The Impossible Object by David Conyers is Lovecraftian military SF for the 21st century, the way it ought to be done. It moves at a breakneck pace, it screeches as it takes turns across the asphalt of your brain and it crashes against the inside of your skull toward the end.
It seemed like a cube to her, seen from every possible angle all at once.
Harrison Peel is a military man, trained to deal with terrorist threats of every possible nature. He’s grown used to the atrocities that man can commit, thinking he’s pretty much ready for anything, until an assignment in Cambodia clears him for Code-89 clearance and he’s suddenly introduced into the alien terrors that lurk beneath the skin of the world. Suddenly, Harisson Peel becomes mankind’s first last and only line of defense against the terrors of the Distant Past (and the Unknowable Future).
It’s the Delta Green campaign you’re too scared to run, son.
The Impossible Object is what I have been waiting to read of Lovecraftian fiction since pretty much forever. It delves into the specifics of the entities of the Mythos, presents horrifying sights and hints at a far greater mystery (and threat) in quick succession, making the reader dive head-first into the horrifying world that is the world of Harisson Peel.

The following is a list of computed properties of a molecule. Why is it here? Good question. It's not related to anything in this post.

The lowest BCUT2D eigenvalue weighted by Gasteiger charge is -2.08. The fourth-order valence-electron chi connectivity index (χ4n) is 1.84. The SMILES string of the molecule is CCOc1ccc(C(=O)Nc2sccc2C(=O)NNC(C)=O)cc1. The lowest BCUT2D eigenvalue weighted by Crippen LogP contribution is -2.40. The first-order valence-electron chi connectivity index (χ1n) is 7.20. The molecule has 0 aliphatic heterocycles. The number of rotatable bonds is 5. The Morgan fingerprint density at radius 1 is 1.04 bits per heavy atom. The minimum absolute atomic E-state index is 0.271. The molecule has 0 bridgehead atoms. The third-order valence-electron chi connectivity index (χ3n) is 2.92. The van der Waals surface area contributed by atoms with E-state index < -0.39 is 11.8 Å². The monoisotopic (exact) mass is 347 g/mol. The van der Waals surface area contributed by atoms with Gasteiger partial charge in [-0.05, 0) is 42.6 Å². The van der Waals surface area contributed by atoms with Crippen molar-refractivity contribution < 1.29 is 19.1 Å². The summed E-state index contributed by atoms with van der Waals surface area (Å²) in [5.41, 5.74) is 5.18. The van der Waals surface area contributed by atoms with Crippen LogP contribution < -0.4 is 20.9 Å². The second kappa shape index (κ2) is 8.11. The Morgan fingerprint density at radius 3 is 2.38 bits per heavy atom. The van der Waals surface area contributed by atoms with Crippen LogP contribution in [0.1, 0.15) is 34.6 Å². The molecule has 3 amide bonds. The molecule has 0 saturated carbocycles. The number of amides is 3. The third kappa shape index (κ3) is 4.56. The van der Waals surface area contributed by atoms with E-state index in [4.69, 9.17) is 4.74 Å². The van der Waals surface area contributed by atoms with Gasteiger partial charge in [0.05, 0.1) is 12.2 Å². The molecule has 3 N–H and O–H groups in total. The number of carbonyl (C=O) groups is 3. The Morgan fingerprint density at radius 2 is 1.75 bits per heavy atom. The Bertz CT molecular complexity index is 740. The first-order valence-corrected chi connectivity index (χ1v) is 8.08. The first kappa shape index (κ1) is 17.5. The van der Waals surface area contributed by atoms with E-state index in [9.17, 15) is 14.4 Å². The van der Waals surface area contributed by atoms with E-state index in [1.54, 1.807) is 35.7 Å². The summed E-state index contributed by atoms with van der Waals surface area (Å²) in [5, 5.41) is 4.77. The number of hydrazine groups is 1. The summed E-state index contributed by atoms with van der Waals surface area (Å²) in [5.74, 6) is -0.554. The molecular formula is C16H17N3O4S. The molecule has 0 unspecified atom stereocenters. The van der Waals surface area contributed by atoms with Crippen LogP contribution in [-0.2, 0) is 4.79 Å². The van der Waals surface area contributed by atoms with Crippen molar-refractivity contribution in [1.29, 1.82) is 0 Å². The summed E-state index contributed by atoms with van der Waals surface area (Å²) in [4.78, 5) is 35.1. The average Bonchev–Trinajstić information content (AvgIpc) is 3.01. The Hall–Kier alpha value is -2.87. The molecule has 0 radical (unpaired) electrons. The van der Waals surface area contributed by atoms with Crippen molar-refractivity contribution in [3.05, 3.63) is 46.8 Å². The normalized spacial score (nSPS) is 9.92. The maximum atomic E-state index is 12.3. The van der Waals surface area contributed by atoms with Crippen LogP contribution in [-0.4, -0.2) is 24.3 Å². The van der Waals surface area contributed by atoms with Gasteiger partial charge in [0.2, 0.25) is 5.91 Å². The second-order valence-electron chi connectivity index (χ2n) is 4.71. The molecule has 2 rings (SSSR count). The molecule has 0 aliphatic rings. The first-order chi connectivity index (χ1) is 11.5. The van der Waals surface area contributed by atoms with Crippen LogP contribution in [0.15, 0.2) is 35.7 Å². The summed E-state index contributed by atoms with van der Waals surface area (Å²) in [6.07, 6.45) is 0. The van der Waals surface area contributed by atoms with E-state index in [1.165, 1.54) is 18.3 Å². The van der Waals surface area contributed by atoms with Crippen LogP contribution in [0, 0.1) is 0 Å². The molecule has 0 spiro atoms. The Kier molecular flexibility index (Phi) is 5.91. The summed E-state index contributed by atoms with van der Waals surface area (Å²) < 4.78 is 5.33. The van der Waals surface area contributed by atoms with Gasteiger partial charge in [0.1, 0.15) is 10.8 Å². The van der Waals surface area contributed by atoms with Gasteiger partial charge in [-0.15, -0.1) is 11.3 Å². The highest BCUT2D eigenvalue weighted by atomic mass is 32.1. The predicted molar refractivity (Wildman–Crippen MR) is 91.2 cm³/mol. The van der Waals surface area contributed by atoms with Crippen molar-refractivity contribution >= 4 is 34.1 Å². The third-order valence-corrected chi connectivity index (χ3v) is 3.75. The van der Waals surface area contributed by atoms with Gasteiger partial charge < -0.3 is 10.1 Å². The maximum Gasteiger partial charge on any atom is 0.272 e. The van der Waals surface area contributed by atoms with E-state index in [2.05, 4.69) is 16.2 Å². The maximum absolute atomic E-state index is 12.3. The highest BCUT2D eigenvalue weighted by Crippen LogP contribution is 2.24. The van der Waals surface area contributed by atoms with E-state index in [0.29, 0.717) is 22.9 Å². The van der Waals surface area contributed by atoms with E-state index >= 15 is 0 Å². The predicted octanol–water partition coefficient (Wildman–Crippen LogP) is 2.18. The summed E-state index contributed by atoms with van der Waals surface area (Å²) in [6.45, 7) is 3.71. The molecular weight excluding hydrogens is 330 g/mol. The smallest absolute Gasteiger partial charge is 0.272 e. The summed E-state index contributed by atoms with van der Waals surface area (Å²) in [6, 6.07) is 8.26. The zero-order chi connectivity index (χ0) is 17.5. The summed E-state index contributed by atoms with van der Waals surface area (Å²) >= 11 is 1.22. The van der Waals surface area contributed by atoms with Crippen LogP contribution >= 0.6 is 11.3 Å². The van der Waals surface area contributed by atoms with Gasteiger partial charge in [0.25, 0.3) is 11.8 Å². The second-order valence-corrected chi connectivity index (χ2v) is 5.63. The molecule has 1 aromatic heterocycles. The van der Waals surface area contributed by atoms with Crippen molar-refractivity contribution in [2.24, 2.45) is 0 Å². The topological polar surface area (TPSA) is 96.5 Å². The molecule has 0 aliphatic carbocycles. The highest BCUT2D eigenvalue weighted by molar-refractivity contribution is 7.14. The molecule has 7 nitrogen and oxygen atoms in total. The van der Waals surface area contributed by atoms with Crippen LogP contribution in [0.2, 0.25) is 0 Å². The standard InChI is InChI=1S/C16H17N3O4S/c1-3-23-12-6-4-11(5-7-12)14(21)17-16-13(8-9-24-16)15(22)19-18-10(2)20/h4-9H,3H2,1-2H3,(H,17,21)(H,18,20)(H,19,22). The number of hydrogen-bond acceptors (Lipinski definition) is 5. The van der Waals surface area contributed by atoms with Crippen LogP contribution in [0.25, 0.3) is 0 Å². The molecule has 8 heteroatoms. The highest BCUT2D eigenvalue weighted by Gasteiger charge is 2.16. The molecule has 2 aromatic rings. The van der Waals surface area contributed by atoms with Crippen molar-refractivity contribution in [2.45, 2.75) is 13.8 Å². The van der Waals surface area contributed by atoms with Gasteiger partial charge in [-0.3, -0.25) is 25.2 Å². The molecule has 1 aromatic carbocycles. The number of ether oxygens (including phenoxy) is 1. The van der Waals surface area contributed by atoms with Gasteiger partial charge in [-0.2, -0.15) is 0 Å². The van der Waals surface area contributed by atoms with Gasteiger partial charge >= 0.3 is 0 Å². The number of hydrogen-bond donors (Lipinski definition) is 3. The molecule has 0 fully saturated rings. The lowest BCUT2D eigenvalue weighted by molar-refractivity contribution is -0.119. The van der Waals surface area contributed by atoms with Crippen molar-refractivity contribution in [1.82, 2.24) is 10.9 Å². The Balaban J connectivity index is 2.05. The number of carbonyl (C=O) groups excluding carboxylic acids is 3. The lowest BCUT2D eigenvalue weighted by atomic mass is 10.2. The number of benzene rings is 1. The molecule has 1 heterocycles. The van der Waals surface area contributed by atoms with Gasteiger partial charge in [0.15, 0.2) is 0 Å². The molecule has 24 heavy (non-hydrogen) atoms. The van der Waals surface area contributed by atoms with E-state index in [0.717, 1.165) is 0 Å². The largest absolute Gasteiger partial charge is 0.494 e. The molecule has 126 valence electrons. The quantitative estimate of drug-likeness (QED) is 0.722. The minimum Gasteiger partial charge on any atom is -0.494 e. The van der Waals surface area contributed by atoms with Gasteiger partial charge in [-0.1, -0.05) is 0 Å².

In many ways, the Impossible Object is that Delta Green campaign you’ve always wanted to run: it’s insane, it deals with the highest possible stakes and above all, it is filled with solid-gold moments.
Oh and it’s a 100 pages long and they go by in like, a flash. I finished the book in 6 hours.
- 30000 words
- Ever wondered what an action movie version of Lovecraft looks like? (one that doesn’t suck that is) Then buy it here.
- David Conyers has a website, which you can visit here.
- I’ll say it here, to avoid any unnecessary platitudes: if this is the future of Lovecraftian Mythos, then I want to see this exploited to the goddamn bone.
Konstantine Paradias is a Greek science fiction and fantasy writer. He has a blog, called Shapescapes (shapescapes). There, you can find comic book and movie reviews, a collection of his short stories as well as lots of other (slightly unrelated) articles to while away the time. When he was a kid, he wanted to be a super-villain because he like, didn’t need your laws, man. He got over it when he got older.
For comments or plain old contact, you can find him at firstname.lastname@example.org